Former Lifestyle Editor Mojo Abidi looks at the risks of lending a hand away from home.
Helping out at a Vietnamese orphanage or building houses in rural Cambodia has become a trendy rite of passage for thousands of students each year. Voluntourism is the growing phenomenon of individuals travelling overseas to developing countries to carry out volunteer work. However, a much-needed debate and important conversation about voluntourism is starting to take off. While often well-intentioned, concerns have been raised that such volunteering vacations are actually causing more harm than good to the host communities. A simple google search reveals that voluntourism is openly condemned by a large number of academics, travel professionals, those in the charity sector and many ex-volunteers.
Voluntourism, wherever it occurs, takes jobs away from local workers. Why pay someone to do a job, when a volunteer will do it for free? This is especially harmful in communities with high rates of unemployment. Sure, there are some projects that might require volunteers, but you still need to ask why you’re needed, and why the work could not be better done by a local professional worker. Often volunteers want to try something new and different, like teach children or build houses, but if you’re not qualified to do something in your own country, why would you be qualified to do it in someone else’s? Wouldn’t a local teacher who could work long term and speak the local language be more suited to teaching in a kindergarten in the Philippines, than an unqualified UK university student on their summer holiday?
Most often the reason volunteers are chosen over local workers is because of the money they bring. It is a widespread assumption that these voluntourism companies are charities. In reality, it is usually less about charity work and more about the money .The Al-Jazeera documentary, Cambodia’s Orphan Business, found that out of the 3000 US dollars paid by each volunteer for a three-month placement at an orphanage in Phnom Pehn, the orphanage received only nine dollars per volunteer, per week. The social good industry depends on fundraising to survive but we also need to start talking about how that money could be used more effectively to benefit the locals, rather than enrich a volunteer’s trip.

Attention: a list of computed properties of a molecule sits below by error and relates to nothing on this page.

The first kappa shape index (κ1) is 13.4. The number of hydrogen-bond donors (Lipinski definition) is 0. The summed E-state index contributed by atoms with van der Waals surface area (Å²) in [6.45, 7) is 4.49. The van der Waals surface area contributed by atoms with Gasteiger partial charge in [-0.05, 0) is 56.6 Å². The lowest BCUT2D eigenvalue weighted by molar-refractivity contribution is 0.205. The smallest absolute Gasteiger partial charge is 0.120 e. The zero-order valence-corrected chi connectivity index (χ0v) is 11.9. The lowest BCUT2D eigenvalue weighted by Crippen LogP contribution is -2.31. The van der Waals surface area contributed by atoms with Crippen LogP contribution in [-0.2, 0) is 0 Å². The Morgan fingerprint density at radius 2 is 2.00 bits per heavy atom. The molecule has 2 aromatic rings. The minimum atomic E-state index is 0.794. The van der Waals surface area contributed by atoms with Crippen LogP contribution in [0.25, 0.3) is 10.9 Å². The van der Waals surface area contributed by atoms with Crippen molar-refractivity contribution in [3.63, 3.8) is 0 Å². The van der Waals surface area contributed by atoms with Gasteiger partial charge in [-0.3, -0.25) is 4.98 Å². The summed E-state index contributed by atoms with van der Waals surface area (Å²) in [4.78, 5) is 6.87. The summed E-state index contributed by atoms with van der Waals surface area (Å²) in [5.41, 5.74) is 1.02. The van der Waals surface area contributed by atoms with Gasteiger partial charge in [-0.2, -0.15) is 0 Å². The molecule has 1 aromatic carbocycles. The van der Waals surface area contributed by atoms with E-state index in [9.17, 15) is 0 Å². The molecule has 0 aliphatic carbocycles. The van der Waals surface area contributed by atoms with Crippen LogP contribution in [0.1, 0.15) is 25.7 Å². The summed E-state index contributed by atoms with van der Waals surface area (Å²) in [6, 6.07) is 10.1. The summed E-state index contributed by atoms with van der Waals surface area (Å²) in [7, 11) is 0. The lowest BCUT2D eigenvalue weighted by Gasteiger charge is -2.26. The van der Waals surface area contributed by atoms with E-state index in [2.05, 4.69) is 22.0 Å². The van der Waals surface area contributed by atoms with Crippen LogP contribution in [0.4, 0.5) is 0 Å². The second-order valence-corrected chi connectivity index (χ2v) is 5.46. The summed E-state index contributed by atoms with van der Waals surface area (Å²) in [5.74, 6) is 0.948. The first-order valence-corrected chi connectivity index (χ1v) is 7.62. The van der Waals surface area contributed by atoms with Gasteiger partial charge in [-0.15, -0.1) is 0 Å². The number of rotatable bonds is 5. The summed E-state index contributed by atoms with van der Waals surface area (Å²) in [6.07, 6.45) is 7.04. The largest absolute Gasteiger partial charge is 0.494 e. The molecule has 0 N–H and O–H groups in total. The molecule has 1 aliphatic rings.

The tourist-determined approach and money-making mindset to many of these companies results in charities, orphanages and schools being run as businesses. Research in South Africa and South East Asia has found that ‘orphan tourism’ – where visitors temporarily volunteer as caregivers for children living in care homes – has become so popular that many orphanages intentionally subject children to poor conditions and substandard housing to tug on heartstrings and entice volunteers to donate more money. Not only has the constant arrival and departure of volunteers been linked to attachment disorders in these children, but the donated money is rarely used to improve their living conditions because that would mean that the next lot of tourists wouldn’t feel as compelled to donate.
Voluntourism also fuels the white saviour industrial complex. It suggests that development and solutions for this country are simple. So simple in fact, they can be solved during a short vacation by unskilled, yet enthusiastic Western volunteers – rather than the local people or government. This is a dangerous mindset that undermines the need for long-term sustainable solutions. If these problems were so simple, the truth is that they would have been fixed many years ago. The attitude that developing countries need to be saved from themselves, by Westerners, has historical significance and can be traced back to colonialism and slavery.
Volunteers need to understand that the problems in developing countries are usually deeply embedded and very complex. They are economic, social, political and often cultural. Dorinda Elliot, a contributor for the Conde Nast Traveller, writes about her failed voluntourism experience building houses in Haiti. Though the houses were completed, the families who moved in were uneducated and lacked the professional skills and employment needed to sustain and support their new homes. Many of them continued to beg for food and most eventually abandoned their houses. This is not an uncommon story. Voluntourism is short-term and usually stops once the volunteers leave, without addressing the root institutional and structural causes of the problems in the community.
This is not to say that all voluntourism companies are harmful and corrupt, but it is time for volunteers to stay aware and informed of all the facts. The industry and individuals need to change in order to save the concept of voluntourism, rather than abandon it completely. It should be less about emotional highs and photos opps and more concerned with the needs of the local community and promoting a more robust global interconnectedness. In the mean time, there are plenty of opportunities for people to undertake meaningful volunteering right at home.